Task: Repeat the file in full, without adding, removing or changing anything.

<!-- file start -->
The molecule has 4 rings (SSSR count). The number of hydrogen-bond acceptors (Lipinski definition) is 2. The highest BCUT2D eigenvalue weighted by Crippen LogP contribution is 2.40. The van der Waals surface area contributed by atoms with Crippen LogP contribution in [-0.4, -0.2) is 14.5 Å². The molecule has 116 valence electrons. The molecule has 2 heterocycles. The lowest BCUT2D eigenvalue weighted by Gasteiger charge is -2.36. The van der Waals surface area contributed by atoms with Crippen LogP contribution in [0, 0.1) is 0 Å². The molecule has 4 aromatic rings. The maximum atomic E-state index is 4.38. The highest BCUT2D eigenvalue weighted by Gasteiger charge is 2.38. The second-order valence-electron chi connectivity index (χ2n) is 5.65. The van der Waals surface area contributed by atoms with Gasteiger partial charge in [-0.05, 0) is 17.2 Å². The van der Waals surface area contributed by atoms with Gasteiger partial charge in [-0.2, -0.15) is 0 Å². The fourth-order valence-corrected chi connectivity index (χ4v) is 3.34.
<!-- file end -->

The molecule has 4 rings (SSSR count). The number of hydrogen-bond acceptors (Lipinski definition) is 2. The highest BCUT2D eigenvalue weighted by Crippen LogP contribution is 2.40. The van der Waals surface area contributed by atoms with Crippen LogP contribution in [-0.4, -0.2) is 14.5 Å². The molecule has 116 valence electrons. The molecule has 2 heterocycles. The lowest BCUT2D eigenvalue weighted by Gasteiger charge is -2.36. The van der Waals surface area contributed by atoms with Crippen LogP contribution in [0, 0.1) is 0 Å². The molecule has 4 aromatic rings. The maximum atomic E-state index is 4.38. The highest BCUT2D eigenvalue weighted by Gasteiger charge is 2.38. The second-order valence-electron chi connectivity index (χ2n) is 5.65. The van der Waals surface area contributed by atoms with Gasteiger partial charge in [-0.05, 0) is 17.2 Å². The van der Waals surface area contributed by atoms with Gasteiger partial charge in [-0.2, -0.15) is 0 Å². The fourth-order valence-corrected chi connectivity index (χ4v) is 3.34.